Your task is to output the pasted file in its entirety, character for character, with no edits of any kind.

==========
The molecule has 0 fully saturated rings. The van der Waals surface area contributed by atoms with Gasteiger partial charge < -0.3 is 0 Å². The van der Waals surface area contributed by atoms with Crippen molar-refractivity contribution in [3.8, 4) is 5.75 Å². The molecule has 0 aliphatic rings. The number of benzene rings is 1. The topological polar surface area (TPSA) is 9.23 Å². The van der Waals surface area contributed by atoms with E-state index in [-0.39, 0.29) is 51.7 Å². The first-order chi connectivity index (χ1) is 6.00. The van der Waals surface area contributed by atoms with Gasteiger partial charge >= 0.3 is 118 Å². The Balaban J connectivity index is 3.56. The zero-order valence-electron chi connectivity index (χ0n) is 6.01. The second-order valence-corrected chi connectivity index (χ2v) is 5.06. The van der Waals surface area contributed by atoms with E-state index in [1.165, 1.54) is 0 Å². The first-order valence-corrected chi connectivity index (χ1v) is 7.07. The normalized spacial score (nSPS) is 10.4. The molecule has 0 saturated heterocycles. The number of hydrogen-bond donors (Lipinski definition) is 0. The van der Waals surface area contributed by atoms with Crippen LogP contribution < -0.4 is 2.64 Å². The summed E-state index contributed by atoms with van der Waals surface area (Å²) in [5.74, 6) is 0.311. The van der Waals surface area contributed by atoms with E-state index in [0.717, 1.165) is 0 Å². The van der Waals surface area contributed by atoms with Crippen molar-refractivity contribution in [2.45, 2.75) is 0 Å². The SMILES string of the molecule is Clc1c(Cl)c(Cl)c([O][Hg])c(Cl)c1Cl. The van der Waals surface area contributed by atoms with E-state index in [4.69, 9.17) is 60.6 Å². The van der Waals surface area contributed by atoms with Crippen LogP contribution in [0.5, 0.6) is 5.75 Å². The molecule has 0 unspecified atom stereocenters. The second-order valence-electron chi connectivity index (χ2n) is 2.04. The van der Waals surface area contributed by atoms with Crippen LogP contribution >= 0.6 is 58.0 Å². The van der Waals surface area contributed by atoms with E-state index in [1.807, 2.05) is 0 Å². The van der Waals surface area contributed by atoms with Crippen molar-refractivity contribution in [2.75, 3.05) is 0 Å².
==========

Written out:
The molecule has 0 fully saturated rings. The van der Waals surface area contributed by atoms with Gasteiger partial charge < -0.3 is 0 Å². The van der Waals surface area contributed by atoms with Crippen molar-refractivity contribution in [3.8, 4) is 5.75 Å². The molecule has 0 aliphatic rings. The number of benzene rings is 1. The topological polar surface area (TPSA) is 9.23 Å². The van der Waals surface area contributed by atoms with E-state index in [-0.39, 0.29) is 51.7 Å². The first-order chi connectivity index (χ1) is 6.00. The van der Waals surface area contributed by atoms with Gasteiger partial charge >= 0.3 is 118 Å². The Balaban J connectivity index is 3.56. The zero-order valence-electron chi connectivity index (χ0n) is 6.01. The second-order valence-corrected chi connectivity index (χ2v) is 5.06. The van der Waals surface area contributed by atoms with E-state index in [1.165, 1.54) is 0 Å². The first-order valence-corrected chi connectivity index (χ1v) is 7.07. The normalized spacial score (nSPS) is 10.4. The molecule has 0 saturated heterocycles. The number of hydrogen-bond donors (Lipinski definition) is 0. The van der Waals surface area contributed by atoms with Crippen LogP contribution < -0.4 is 2.64 Å². The summed E-state index contributed by atoms with van der Waals surface area (Å²) in [5.74, 6) is 0.311. The van der Waals surface area contributed by atoms with E-state index in [0.717, 1.165) is 0 Å². The van der Waals surface area contributed by atoms with Crippen molar-refractivity contribution in [2.45, 2.75) is 0 Å². The SMILES string of the molecule is Clc1c(Cl)c(Cl)c([O][Hg])c(Cl)c1Cl. The van der Waals surface area contributed by atoms with E-state index in [4.69, 9.17) is 60.6 Å². The van der Waals surface area contributed by atoms with Crippen LogP contribution in [0.5, 0.6) is 5.75 Å². The molecule has 0 unspecified atom stereocenters. The second-order valence-electron chi connectivity index (χ2n) is 2.04. The van der Waals surface area contributed by atoms with Crippen LogP contribution >= 0.6 is 58.0 Å². The van der Waals surface area contributed by atoms with E-state index in [1.807, 2.05) is 0 Å². The van der Waals surface area contributed by atoms with Crippen molar-refractivity contribution in [2.75, 3.05) is 0 Å².